Why weighing yourself is the least effective way to measure progress

Your Scale is Lying to You

Well, not exactly, it’s actually telling you exactly what it is supposed to, your weight.

So I guess that means I just lied to you…this is awkward…

*runs away*

Ok, allow me to start over.

The vast majority of people who regularly use the scale do so looking for information the scale is not built to provide. Looking to the scale to see how much fat you’ve burned with your new super-duper-ultra-fat-incinerating fat loss program is like reading a biology textbook expecting to learn calculus.

Scales! What are they good for?!

The job of the scale is not to tell you how much fat you have, how much muscle you have, what the airspeed velocity of an unladen swallow is, or how attractive you are. The ONLY thing the scale does is tell you how much gravity is acting on you.

You want to lose 10 lbs eh? Stop drinking water and start sweating a lot (like, a lot a lot, I’m talking like as much as that time in high school when you found out your girlfriend’s dad was Hulk Hogan) for a few days. The weight on the scale will go down and you will have the exact same body fat percentage. This is called cutting weight. Fighters do it so they can fight in a given weight class, while still being as big as someone 10lbs heavier.

So given that we are mostly made up of water, not fat, one would think the scale weight would be more indicative of a loss or gain of water rather than fat. Yes, one would think, and one would be right!

When people tell me that they gained 6 lbs in a weekend, my reaction usually looks something like this.

There are approximately 3500 calories in a pound of fat. To gain a pound of fat one must consume an ADDITIONAL 3500 calories to the calories you must consume to keep your body movin’

So, let’s do some multiplication, shall we? 6×3500=2100. 21000 freakin’ calories!

I would say that’s approximately a metric fuckton of excess calories in a weekend. I refuse to believe that this level of consumption happened unless this person decided to take on Takeru Kobayashi in a hot dog eating contest. Here are some examples of what constitutes 21000 calories.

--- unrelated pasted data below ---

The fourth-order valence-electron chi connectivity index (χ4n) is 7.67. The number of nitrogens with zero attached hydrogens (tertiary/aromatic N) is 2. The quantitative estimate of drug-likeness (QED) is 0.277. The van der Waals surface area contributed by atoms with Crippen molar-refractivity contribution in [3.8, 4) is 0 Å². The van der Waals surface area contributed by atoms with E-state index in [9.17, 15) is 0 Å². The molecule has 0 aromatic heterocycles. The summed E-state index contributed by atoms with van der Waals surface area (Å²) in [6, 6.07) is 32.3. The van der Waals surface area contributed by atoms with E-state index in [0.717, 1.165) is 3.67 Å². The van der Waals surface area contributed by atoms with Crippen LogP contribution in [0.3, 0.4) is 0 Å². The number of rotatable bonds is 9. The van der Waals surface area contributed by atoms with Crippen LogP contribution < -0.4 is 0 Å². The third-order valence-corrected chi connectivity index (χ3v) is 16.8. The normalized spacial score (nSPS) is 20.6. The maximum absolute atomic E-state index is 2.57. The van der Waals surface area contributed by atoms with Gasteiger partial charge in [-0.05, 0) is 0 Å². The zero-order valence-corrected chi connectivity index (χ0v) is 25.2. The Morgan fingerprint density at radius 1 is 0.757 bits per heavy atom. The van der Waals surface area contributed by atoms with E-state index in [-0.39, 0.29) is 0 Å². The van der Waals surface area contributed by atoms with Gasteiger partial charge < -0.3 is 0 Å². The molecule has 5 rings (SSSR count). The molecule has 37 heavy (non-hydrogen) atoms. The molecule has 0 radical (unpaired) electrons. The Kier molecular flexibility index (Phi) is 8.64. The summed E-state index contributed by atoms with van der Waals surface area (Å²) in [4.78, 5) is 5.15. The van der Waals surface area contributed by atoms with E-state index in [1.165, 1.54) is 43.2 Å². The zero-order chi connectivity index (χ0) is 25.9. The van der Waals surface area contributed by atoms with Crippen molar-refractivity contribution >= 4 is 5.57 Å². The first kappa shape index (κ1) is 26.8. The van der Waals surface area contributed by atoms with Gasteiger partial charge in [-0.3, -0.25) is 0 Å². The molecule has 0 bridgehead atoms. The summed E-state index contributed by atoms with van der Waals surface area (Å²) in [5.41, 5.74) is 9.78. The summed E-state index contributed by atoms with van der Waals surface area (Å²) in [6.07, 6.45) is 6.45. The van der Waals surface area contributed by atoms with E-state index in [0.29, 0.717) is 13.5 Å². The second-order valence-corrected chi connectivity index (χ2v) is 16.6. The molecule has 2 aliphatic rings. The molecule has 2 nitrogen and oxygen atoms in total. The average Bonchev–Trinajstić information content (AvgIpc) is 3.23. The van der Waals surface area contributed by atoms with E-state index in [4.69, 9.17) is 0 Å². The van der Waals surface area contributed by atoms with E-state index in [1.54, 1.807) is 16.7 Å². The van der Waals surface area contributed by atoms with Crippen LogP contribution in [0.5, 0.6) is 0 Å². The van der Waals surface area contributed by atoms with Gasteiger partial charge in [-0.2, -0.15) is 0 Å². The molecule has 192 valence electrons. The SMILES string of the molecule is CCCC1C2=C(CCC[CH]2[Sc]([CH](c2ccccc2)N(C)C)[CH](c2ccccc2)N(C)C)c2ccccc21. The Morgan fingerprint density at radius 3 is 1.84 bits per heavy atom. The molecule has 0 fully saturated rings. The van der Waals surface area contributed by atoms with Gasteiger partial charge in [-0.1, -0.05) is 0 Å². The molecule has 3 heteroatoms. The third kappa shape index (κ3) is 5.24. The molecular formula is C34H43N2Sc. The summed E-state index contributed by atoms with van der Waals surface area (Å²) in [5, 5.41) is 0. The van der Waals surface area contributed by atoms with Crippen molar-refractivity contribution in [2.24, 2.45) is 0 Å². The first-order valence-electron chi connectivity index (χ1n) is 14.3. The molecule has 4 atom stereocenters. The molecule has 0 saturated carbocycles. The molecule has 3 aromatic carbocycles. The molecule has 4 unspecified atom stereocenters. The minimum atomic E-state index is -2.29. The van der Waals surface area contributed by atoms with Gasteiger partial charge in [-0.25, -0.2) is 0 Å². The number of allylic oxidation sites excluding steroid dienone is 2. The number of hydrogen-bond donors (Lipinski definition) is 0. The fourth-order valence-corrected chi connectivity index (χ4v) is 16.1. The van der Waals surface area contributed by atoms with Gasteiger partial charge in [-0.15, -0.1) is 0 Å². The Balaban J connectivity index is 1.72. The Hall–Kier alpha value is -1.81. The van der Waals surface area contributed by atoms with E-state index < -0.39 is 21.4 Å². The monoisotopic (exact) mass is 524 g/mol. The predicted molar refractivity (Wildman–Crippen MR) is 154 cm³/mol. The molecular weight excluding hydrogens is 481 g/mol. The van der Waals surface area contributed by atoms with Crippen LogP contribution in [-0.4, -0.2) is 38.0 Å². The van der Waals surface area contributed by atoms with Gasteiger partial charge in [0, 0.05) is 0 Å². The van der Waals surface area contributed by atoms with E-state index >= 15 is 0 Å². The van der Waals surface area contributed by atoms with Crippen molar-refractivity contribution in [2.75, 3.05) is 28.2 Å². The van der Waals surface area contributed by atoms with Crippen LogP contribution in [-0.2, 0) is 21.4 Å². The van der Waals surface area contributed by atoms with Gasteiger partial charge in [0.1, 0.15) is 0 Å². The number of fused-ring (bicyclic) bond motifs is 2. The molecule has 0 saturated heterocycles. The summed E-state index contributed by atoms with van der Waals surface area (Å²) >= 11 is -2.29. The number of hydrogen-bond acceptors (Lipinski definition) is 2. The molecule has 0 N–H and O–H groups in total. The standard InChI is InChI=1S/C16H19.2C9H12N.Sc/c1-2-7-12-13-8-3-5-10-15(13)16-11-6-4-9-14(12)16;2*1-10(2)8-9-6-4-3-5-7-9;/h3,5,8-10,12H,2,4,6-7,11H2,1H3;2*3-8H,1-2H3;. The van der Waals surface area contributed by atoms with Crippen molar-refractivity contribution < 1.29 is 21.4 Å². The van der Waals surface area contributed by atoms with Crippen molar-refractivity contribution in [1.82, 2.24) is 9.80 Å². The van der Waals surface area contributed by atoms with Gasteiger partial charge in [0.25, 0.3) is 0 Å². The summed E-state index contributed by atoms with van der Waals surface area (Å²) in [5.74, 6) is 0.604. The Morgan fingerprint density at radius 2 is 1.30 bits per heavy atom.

84 Doughnuts

88.9 slices of lil’ ceasars cheese Pizza

92.5 Avocados

411.7 Stalks of Brocolli

176.4 tablespoons of Olive oil

See what I’m sayin’? As someone who has rightfully earned the nicknames “garbage disposal” and “black hole”, I would find that hard, if not impossible, to achieve.

This is just one example demonstrating the ineffectiveness of the scale for determining body composition or progress in general.

What if I told you that you could look leaner yet weigh more? Because that’s absolutely possible, and probable if you strength train.

You’re Goals aren’t actually you’re Goals…probably

Muscle does not weigh more than fat, it is just more dense. So a pound of fat is larger than a pound of muscle. This means your body could undergo a huge visible transformation, look thinner, and you could weigh the same or more. By losing weight your goal is to look and feel better, right? So what does it matter what the scale says? What’s so magical about 5 or 10 lbs, other than being divisible by 5?

The answer is nothing. It’s all made up. Society says that everyone must be/look a certain way in order to be accepted. If you want to be happier with your body, setting goals based on scale numbers undermines the root goal of looking better, walking with confidence, and overall happiness. That number on the scale has nothing to do with any of dat shit.

If our goal is to look better, shouldn’t we focus on how we look? Looking deeper, we want to look better so we can FEEL better. So if our goal is to feel better, shouldn’t we focus on how we feel? How does a scale number, which at its root is arbitrary and socially constructed, help us achieve these goals? Hint: It doesn’t.

It seems that for most individuals using the scale as a measure of progress, health, and attractiveness is discouraging and cultivates an unhealthy relationship with food, exercise, and body image. Thus, for most, using the scale is about as productive as watching a marathon of Keeping up with the Kardashians whilst eating toothpaste. Unless you compete in a sport with weight classes I say ditch the scale.

So now that we know that scales are inappropriate for our purposes, how are we supposed to check up on our progress?

In part 2, I will outline some radtastic ways to measure progress that will help you develop a healthy relationship with your body and food.


One thought on “Why weighing yourself is the least effective way to measure progress

  1. Pingback: Trash the Scale Part 2: The Weighting Is The Hardest Part | jeffmortonfitness

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